Conventional wisdom would tell you that in the magazine space, print is on the wane; advertisers are shifting their budgets to digital media, the newsstand is in the midst of a decade-long decline, and the smart money is in bottom-line diversification.
In many instances, all of that is true. But that’s not the case for regional magazine publishers, for whom print continues to drive growth, and perhaps more importantly, confidence in the medium remains high.
That’s the upshot of a June survey conducted by Folio: and Cummings Printing of executives at city and regional magazines across the country.
Print advertising remains by far the most significant revenue source reported by respondents – followed by paid circulation and, to a lesser extent, events – in line with the 43 percent who report a controlled (as in, not paid) circulation, outnumbering those whose magazines are delivered to either paying subscribers or members of an association.
While almost two-thirds (63 percent) of respondents indicate that they feel vulnerable to declines in print advertising, an overwhelming majority (92 percent) of respondents are confident about the business and anticipate growth over the rest of 2017 and moving into 2018. Obviously, there is some potential here for selection bias — despite the promised anonymity of the survey data — and most (72 percent) expect said growth to come slowly, but the near-unanimity of the optimism is difficult to ignore.
What's more, purveyors of city and regional magazines indicate that they're putting their money where their mouth is. Respondents indicate that they intend to publish, on aggregate, more ancillary print publications — annuals, special issues, or other one-offs — in 2017 than they did in 2016.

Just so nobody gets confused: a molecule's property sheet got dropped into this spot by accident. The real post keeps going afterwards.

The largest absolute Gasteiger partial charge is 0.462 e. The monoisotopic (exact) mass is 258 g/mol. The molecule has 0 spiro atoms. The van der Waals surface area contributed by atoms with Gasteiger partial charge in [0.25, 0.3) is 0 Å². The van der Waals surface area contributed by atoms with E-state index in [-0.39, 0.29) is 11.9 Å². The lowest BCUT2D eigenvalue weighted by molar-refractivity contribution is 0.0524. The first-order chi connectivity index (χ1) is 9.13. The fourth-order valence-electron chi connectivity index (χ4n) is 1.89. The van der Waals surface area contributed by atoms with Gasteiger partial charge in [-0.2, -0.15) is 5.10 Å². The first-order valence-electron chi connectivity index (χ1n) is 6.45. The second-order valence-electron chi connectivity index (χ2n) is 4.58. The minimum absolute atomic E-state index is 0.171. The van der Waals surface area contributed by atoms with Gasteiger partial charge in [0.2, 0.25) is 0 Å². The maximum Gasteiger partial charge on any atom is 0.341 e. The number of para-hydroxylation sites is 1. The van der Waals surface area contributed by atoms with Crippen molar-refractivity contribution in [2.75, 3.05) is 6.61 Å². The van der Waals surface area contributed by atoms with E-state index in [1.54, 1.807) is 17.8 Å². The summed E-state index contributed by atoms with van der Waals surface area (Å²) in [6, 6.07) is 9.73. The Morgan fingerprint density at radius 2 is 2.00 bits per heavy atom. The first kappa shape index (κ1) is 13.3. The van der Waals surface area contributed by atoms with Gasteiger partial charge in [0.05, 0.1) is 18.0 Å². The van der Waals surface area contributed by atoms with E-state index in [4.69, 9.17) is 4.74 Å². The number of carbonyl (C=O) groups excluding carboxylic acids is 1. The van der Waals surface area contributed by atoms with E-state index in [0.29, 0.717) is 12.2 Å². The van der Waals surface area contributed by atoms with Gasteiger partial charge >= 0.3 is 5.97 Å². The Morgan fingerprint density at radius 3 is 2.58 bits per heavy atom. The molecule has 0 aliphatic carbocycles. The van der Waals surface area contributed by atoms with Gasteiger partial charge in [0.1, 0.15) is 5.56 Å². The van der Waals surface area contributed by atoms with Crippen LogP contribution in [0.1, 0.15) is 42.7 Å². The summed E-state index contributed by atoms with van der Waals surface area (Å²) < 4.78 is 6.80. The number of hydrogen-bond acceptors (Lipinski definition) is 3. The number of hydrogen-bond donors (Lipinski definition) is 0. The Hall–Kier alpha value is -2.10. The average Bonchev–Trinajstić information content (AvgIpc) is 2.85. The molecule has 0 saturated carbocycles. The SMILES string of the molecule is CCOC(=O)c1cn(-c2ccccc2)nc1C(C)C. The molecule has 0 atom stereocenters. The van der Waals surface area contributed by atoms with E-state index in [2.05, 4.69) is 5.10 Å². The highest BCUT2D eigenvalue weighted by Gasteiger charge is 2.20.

It’s no secret that, for the most part, regional publishers have been slower to adapt to digital media than their counterparts in the mass consumer or b2b segments of the magazine space, in part because they haven’t been forced to.
A study commissioned last year by the City and Regional Magazine Association of its 71 member publishers found that 68 percent of readers purchase products they saw advertised in city or regional magazines, and that those ads help influence nearly $177 billion in consumer spending annually across 38 consumer product categories.
“The digital dynasty,” wrote Rhode Island Monthly publisher John Palumbo in a recent column for Folio:, “has yet to become reality in the regional magazine world.”
All that being said, publishers are pursuing alternative distribution channels and revenue sources. Most (82 percent) do publish a digital edition, and another 65 percent produce email newsletters. Half of all respondents have an event business tied to their flagship brand, while far fewer have invested in smartphone apps, video, or podcasts – three seemingly mandatory brand extensions for their counterparts in the mass-consumer magazine world. Asked if they plan to pursue either of the three in the near future, most respondents again said no.
Still, reducing exposure to declines in print advertising and increasing digital advertising remain top priorities, according to the respondents, although both rank behind increasing revenues from print advertising, which 49 percent indicate is their top priority for 2017.
While publishers will surely continue to experiment with alternative revenue sources, what’s clear is that, in the city and regional space, print remains the cornerstone of a strong brand — the hub out from which everything else branches.
“We have conferences for visual marketing and design blogging,” Adam Japko, founder and CEO of Esteem Media (Atlanta Homes & Lifestyles and New England Home, among others) recently told Folio:. “We’ve launched trips. We’re doing a wine and design trip to Italy. I couldn’t do any of those things without the magazines.”
Family-owned and operated since 1914, New Hampshire-based Cummings Printing is a full service publication printer with a reputation for competitive pricing, flexible scheduling and personal service.
Folio: fielded the online survey over two weeks in June, 2017 to a targeted list of executives at city and regional magazine publishers. After completing the survey, respondents were entered into a drawing for a $400 Amazon gift card. The survey generated more than 150 total responses.